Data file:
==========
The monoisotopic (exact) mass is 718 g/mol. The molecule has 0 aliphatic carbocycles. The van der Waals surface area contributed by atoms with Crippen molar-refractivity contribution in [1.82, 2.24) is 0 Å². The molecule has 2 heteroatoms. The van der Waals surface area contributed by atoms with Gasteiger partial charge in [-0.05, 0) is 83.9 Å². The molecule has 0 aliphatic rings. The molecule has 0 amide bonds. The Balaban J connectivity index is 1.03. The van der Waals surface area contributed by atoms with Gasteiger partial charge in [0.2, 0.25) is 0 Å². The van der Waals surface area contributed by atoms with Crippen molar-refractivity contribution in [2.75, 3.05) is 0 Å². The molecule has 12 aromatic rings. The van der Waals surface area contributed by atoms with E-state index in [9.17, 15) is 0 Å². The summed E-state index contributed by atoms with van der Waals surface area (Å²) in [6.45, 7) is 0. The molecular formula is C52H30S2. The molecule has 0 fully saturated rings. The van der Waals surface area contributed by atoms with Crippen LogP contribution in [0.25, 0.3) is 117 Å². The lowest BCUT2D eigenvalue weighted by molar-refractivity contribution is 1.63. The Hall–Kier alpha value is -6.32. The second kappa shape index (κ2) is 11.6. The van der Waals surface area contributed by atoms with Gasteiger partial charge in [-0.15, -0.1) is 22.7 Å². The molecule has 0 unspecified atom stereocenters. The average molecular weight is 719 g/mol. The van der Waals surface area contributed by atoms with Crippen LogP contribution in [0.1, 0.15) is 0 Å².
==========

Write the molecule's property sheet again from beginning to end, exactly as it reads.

The monoisotopic (exact) mass is 718 g/mol. The molecule has 0 aliphatic carbocycles. The van der Waals surface area contributed by atoms with Crippen molar-refractivity contribution in [1.82, 2.24) is 0 Å². The molecule has 2 heteroatoms. The van der Waals surface area contributed by atoms with Gasteiger partial charge in [-0.05, 0) is 83.9 Å². The molecule has 0 aliphatic rings. The molecule has 0 amide bonds. The Balaban J connectivity index is 1.03. The van der Waals surface area contributed by atoms with Gasteiger partial charge in [0.2, 0.25) is 0 Å². The van der Waals surface area contributed by atoms with Crippen molar-refractivity contribution in [2.75, 3.05) is 0 Å². The molecule has 12 aromatic rings. The van der Waals surface area contributed by atoms with E-state index in [9.17, 15) is 0 Å². The summed E-state index contributed by atoms with van der Waals surface area (Å²) in [6.45, 7) is 0. The molecular formula is C52H30S2. The molecule has 0 fully saturated rings. The van der Waals surface area contributed by atoms with Crippen LogP contribution in [0.25, 0.3) is 117 Å². The lowest BCUT2D eigenvalue weighted by molar-refractivity contribution is 1.63. The Hall–Kier alpha value is -6.32. The second kappa shape index (κ2) is 11.6. The van der Waals surface area contributed by atoms with Gasteiger partial charge in [-0.15, -0.1) is 22.7 Å². The molecule has 0 unspecified atom stereocenters. The average molecular weight is 719 g/mol. The van der Waals surface area contributed by atoms with Crippen LogP contribution in [0.1, 0.15) is 0 Å².